Bike repair stands
They do not have their own shower trucks but always try to camp close to a school/facility with showers or shower trucks. They can call for a golf cart to pick you up from camp if the shower trucks are too far. They provide disposable towels (like giant body paper towels and they work!).
Their workers are often high school kids they hire for the ride and campers give a nice tip at the end that is shared between them.
Sodas and beer provided in coolers in camp. Padres has some beer and encourages campers who like to indulge to pick up more and share. I like to bring a nice selection of local IPA beers from Georgia to share!
They charter out of St Louis but you can just meet them at start of ride if you don’t need transportation.

We used Padres Cycle Inn our 3rd year!
Part of the GA group used Brancel the 2nd year and switched to Padres the 3rd year too.
We are ALL using Padres this year.
With only 100 campers, it feels like family!!!


kicks9, January 30, 2019 at 7:32 am

Been researching Brancels and PBV, have ridden PBV before. PBV seems to be the way to go. They seem a little more in price but offer extras and Brancels seems to get you on showers, coffee, drinks (all included with PBV). So I am wondering if PBV would end up being cheaper in the long run. At least you can pay for all of that up front and have it taken care of instead of carrying extra money each day for that stuff. PBV is always an extra few miles to camp, and is pretty quiet by 9pm.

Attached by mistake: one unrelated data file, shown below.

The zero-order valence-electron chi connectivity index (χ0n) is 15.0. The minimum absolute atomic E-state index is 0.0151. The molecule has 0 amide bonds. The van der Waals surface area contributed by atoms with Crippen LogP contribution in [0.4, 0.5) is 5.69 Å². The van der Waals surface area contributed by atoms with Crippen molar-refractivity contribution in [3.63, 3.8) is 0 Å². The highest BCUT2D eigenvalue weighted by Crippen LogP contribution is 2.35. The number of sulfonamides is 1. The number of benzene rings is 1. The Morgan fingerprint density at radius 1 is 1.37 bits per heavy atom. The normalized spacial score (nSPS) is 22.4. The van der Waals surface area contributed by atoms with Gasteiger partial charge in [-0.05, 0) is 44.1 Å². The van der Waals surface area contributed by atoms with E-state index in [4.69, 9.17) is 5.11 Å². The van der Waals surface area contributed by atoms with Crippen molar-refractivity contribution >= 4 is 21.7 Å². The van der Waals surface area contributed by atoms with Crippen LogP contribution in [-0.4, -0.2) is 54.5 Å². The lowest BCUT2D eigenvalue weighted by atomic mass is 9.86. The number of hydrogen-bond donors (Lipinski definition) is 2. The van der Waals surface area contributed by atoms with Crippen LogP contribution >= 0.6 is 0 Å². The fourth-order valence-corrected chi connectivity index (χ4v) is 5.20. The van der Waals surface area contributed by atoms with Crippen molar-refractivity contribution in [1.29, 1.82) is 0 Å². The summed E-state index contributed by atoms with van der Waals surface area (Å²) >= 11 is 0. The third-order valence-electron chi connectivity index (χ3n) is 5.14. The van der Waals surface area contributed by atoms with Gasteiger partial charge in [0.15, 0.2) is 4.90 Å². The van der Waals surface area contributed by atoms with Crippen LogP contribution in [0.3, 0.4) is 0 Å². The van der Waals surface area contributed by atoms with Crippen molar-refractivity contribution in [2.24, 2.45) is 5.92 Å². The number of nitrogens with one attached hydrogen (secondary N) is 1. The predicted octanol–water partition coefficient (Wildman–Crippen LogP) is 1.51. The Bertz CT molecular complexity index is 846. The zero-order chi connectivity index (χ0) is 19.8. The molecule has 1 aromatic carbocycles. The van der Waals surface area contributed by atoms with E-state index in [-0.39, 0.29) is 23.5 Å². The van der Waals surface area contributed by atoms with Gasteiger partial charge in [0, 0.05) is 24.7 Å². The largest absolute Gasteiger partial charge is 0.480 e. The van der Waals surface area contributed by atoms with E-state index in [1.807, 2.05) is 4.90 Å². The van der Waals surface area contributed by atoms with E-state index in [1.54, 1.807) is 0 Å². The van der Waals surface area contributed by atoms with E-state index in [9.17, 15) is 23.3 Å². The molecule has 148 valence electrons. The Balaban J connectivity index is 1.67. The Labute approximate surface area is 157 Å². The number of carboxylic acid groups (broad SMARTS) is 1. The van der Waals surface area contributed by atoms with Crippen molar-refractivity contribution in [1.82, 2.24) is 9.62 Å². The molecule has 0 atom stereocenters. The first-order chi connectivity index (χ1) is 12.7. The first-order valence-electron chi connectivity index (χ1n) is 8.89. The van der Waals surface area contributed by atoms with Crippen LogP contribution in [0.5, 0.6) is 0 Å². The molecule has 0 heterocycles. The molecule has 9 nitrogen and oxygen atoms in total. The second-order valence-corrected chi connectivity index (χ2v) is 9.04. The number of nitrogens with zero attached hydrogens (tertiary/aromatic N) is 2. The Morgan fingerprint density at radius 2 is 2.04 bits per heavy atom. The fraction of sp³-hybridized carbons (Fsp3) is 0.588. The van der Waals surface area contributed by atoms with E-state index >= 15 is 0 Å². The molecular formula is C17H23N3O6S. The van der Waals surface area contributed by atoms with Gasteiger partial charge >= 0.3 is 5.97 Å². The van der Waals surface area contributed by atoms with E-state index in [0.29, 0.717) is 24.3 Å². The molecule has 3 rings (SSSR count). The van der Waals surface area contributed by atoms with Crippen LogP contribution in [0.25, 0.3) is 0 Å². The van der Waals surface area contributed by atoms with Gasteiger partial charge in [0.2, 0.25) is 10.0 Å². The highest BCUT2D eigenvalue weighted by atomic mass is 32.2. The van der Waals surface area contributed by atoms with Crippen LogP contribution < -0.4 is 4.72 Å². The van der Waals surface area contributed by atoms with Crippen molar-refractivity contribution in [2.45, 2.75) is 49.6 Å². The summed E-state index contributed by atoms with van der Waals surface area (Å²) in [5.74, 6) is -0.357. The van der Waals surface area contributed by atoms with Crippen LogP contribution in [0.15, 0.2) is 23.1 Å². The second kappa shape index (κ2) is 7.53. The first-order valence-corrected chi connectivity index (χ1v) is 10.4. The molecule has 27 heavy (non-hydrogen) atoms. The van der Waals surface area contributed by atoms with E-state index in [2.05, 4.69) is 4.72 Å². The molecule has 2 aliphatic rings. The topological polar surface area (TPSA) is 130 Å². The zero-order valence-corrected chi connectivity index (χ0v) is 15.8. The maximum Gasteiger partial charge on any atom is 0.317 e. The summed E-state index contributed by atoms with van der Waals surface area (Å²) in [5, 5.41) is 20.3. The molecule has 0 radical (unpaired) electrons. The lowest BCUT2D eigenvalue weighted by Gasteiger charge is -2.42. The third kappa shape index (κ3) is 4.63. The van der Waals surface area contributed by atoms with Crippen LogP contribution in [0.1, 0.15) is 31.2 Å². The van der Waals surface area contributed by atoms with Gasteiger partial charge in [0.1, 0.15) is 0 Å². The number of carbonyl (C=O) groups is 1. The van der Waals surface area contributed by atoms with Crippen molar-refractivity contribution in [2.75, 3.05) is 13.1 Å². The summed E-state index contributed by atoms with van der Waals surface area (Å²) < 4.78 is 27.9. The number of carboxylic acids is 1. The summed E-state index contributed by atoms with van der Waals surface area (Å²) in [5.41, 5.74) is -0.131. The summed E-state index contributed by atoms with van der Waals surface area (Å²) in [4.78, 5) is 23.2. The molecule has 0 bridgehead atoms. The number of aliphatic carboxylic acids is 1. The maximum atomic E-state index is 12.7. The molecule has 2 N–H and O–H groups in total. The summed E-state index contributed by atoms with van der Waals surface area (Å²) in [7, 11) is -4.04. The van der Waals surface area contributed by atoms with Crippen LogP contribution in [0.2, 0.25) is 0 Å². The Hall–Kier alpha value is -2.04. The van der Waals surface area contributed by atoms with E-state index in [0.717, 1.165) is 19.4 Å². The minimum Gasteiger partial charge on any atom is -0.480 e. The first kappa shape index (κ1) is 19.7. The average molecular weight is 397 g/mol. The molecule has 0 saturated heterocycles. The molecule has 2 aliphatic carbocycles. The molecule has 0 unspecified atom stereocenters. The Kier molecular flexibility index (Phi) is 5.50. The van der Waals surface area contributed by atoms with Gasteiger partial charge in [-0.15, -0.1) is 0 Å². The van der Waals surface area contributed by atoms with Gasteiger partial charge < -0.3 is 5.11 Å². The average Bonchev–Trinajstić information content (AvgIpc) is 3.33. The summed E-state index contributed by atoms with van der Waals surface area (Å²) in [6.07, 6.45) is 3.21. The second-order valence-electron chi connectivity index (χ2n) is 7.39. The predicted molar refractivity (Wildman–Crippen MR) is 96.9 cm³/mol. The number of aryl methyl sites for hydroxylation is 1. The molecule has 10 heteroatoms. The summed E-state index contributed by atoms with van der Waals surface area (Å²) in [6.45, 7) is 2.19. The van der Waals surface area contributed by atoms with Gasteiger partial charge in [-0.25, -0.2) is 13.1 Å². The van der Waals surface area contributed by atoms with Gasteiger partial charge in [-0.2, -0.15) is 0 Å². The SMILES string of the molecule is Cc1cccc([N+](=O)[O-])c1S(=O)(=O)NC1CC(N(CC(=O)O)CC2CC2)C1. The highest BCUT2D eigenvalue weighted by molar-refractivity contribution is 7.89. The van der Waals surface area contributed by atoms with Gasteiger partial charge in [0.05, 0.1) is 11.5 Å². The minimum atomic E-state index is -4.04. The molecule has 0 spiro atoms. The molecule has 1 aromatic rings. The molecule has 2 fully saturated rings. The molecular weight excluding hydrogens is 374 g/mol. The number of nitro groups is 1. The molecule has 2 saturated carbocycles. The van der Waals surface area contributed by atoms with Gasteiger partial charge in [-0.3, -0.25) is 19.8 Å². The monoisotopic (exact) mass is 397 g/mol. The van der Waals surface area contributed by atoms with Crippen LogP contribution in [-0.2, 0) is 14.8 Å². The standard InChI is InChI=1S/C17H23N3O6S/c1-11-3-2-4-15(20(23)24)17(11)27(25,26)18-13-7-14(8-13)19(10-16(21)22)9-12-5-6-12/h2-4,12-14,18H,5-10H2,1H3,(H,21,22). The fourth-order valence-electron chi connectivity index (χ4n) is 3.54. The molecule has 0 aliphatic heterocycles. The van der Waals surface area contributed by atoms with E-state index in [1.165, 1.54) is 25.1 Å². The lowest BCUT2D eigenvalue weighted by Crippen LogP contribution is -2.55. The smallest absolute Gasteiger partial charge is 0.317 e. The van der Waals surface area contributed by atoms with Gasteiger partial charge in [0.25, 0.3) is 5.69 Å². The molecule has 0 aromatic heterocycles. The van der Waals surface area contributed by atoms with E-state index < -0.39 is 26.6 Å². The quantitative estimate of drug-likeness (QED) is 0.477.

KenH, January 30, 2019 at 12:50 pm

Theresa, I think it is true that with almost every charter you have to have your bags on the truck by 7 am and while technically that does not mean you have to “clear out” by then, it effectively means exactly that! The charters do need some time to do all the things they do, and setup all the things they need to setup. They will have customers who like to sleep until 8 am (which is obviously incompatible with a bags on truck by 7 am rule) and they will have customers who make the next overnight town by 11 am and who expect the signs to the night’s campground to be posted by then.